At Junction City, Cody again met Wild Bill Hickok, who was working as a scout at Fort Ellsworth. Hickok brought Cody to the Fort, where the younger man found that work as a scout agreed with him. Cody was eventually stationed at Fort Fletcher, fifteen miles south of present day Hays, Kansas, and was there when General Custer came through on his way to join General Hancock in the spring of 1867. On Custer’s return trip to see his wife, an unauthorized visit for which he was later court-martialed, Cody guided his group, beating the soldiers on their horses from the back of his own mule across the sandy hills near the Smoky Hill River.



On December 16, 1866 Bill and Louisa Cody welcomed their first child, a daughter they named Arta, into the world. For a time, Bill left scouting work behind in a bid to enter domestic life. Cody partnered with a grading contractor named William Rose to establish a town on the spot where the Kansas Pacific Railroad was to cross Big Creek near Fort Hays. The partners hired a railway surveyor to plot the town, which the pair named Rome. They purchased supplies and opened a general store and saloon, and Cody brought his family there. According to Cody, within a month two hundred frame and log house, four stores, a hotel, and a number of saloons graced their little town. Soon a man named Dr. William Webb appeared in town, asking the men to accept him as a partner in their venture. When they refused, the Doctor laid out his own town of Hays City a mere mile from Cody and Rose’s town, and informed the Romans that his new town would see the establishment of a roundhouse and machine shops for the Kansas Pacific. Cody’s town was abandoned three days later. Again, Mrs. Cody retreated to St. Louis with Arta, and Bill found work as a buffalo hunter.


Cody had recently acquired a horse he named Brigham from a Ute Indian, and was riding him when five officers from Fort Hays saw the rider and steed and laughed at what they presumed was a man mounted on a work horse in buffalo country. The soldiers offered to give Bill some meat after they took down a nearby buffalo, as “it required a fast horse to overtake the animals on these prairies.” Joining the men, Cody waited until they approached the herd before allowing Brigham to run, taking down eleven buffalo with twelve shots of his rifle, Lucretia Borgia. One of the men, Captain Graham, took to calling Cody, “Buffalo Bill.”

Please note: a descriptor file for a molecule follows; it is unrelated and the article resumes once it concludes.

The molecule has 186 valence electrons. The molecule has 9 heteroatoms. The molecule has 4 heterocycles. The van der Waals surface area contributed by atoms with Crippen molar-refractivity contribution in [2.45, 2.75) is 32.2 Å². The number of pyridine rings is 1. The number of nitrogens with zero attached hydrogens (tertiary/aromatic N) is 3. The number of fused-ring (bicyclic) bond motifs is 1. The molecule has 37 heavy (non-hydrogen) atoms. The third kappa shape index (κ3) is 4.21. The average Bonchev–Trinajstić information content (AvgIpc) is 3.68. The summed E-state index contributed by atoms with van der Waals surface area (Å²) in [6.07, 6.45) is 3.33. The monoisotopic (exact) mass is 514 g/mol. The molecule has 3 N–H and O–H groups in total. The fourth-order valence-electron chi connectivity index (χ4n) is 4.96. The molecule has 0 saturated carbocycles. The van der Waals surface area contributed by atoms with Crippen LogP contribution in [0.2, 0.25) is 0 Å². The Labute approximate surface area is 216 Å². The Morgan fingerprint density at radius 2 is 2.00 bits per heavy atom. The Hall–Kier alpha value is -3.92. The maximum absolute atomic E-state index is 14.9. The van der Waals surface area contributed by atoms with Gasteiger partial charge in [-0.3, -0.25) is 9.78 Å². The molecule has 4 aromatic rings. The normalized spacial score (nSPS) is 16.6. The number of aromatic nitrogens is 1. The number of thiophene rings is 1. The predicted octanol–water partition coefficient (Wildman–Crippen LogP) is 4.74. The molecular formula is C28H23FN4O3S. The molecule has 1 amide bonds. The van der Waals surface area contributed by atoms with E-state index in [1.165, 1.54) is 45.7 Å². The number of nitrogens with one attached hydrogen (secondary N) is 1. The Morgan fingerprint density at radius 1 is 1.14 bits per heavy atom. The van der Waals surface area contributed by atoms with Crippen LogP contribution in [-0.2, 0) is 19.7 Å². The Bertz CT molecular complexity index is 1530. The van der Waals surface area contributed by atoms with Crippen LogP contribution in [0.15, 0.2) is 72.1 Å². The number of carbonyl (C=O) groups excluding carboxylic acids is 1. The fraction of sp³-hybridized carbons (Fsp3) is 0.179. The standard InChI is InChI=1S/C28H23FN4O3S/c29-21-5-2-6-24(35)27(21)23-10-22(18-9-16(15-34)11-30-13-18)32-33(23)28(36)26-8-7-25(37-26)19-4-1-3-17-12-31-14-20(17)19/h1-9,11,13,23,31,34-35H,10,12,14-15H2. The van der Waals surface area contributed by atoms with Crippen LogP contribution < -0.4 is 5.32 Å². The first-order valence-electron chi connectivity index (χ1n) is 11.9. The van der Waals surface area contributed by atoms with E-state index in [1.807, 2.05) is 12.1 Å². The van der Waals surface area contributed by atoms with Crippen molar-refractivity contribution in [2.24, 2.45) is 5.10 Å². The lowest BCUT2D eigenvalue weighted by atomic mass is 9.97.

Cody was soon employed as a buffalo hunter for the Goddard Brothers, who boarded the rail workers, providing meat to the hungry crews laying the rails of the Kansas Pacific Railroad as it raced westward across the plains. To provide enough to feed the railroad workers meant bagging buffalo, and Cody proved himself up to the task. His initial contract was to provide twelve buffalo a day, which would pay him five hundred dollars a month. In addition to the risk of trample by buffalo, the job carried a significant downside in its risk of encounter with hostile Indians. Cody worked as a hunter for eighteen months, during which time he claimed to have killed 4, 280 buffalo. Biographer Don Russell put the time closer to eight months and the total of animals killed at 2,928. Cody’s reputation as a hunter lead to a rhyme the men in the rail camps would recite:


Buffalo Bill, Buffalo Bill,

Never missed and never will;

Always aims and shoots to kill

And the company pays his buffalo bill.


Cody also entered a competition against another renowned buffalo hunter named Billy Comstock, the result of which was Cody killing sixty-nine animals to Comstock’s forty-six, and being proclaimed “champion buffalo hunter of the plains.” During the course of his buffalo hunting period, Cody had several more encounters with hostile Indians, most notable a band of Kiowa he encountered while on a hunt alone and a group he encountered while riding with a butcher to retrieve the meat from the animals he had shot.


Newspaper mentions of Cody as a “noted guide and hunter” began to pop up in Kansas and then Missouri, eventually reaching Louisa Cody in St. Louis. In March of 1868, a notice in the Topeka Leader remarked that “W.F. Cody, government detective, and Wm. Haycock, Deputy U.S. Marshal, brought eleven prisoners and lodged them in our calaboose on Monday last.” Hickok had asked his old friend to assist him in the recovery of army deserters charged with theft of government property.


With the completion of the rail line to Sheridan in May of 1868, Cody’s time as a professional buffalo hunter was over, and Cody found work as a courier and scout, initially for General William B. Hazen, then superintendent of Indian affairs on the Southern Plains, and later for Major Armes at Fort Hays. When General Sheridan requested “fifty first-class hardy frontiersmen to be used as scouts against the hostile Indians,” Cody hastily heeded the call, and was part of an escort leading General Hazen from Fort Larned to Fort Zarah, near present-day Great Bend, Kansas. Returning alone, Cody was captured by a band of Kiowa, but escaped after convincing Chief Satanta that he had been sent to look after cattle that had been issued to the Kiowa.